One possible alternative for Harris is to spin out the Broadcast Division to its shareholders in the form of a stock dividend. There is precedent for Harris taking this action with a subsidiary. In January 2007, Harris Microwave Communications Division and Stratex Networks Inc. combined to create a new company having annual revenues of approximately $650 million. On December 8, 2008 Harris announced it was evaluating strategic alternatives related to this majority-owned subsidiary, Harris Stratex Networks (now Aviat Networks). On March 31, 2009, the Board of Directors of Harris Corporation approved the spin-off to its shareholders of all the shares of Harris Stratex Networks owned by Harris Corporation. Harris Corporation shareholders received approximately .24 of a share of Harris Stratex Networks for every share of Harris Corporation common stock owned.
This approach allowed the Harris Microwave Communication Division to gain scale, and find a public market with shareholders that were focused on small cap commercial communications growth investments rather than large cap, military communications investments. A similar logical underpinning would apply in the case of the Broadcast Division. However, the business would need more scale and much more growth for such a strategy to be successful and attract public investors. This approach would also be time consuming and there may be substantial uncertainty over the upside potential if the business continues to post modest or negative levels of growth and effectively break-even operating results. In sharp contrast, a straightforward sale of the Broadcast Division business for cash allows Harris Corporation to eliminate the distraction and redeploy capital into its core business.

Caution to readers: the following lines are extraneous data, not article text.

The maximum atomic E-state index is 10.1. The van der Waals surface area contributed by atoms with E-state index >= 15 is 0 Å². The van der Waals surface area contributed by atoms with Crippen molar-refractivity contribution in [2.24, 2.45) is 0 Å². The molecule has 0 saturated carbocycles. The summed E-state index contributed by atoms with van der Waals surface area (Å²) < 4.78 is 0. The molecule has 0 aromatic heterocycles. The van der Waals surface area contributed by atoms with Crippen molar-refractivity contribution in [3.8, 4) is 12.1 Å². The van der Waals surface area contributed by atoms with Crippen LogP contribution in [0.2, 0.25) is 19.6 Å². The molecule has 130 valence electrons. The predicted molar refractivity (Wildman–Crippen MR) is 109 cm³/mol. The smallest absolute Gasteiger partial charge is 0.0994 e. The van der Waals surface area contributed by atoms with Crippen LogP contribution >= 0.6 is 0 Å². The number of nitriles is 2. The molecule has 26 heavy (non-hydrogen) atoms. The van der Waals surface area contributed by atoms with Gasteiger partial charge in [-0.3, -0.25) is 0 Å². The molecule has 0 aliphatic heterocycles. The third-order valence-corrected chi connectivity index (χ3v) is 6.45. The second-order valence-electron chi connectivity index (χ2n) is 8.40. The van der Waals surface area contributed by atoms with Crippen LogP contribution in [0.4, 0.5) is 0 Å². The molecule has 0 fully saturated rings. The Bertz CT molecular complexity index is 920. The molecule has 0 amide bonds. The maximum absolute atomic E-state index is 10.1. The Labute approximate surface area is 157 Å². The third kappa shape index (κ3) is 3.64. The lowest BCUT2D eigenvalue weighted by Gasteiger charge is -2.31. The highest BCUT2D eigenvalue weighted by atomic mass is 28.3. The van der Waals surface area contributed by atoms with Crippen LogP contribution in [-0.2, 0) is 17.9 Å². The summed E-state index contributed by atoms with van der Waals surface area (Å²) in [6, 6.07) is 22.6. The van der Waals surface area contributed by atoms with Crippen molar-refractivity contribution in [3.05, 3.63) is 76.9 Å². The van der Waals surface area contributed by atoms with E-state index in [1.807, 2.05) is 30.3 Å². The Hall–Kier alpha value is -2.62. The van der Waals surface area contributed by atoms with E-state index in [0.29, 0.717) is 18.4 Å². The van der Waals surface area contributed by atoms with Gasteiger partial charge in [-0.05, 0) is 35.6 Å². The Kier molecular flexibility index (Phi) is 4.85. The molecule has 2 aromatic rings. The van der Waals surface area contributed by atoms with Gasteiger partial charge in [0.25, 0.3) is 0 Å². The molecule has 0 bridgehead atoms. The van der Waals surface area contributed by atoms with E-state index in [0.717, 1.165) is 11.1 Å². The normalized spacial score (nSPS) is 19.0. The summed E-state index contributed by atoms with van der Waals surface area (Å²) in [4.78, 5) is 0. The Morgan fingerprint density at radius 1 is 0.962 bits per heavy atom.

Trade Sale to an Industry Participant
You can count on a single hand the number of industry participants capable of financing a greater than $200M cash purchase price. In each case, it would represent a transformative deal and would require immediate rationalization of the combined organization and cost structure – product overlap would be almost unavoidable. If such a transaction were successfully executed, the resulting business would have a dominant market position.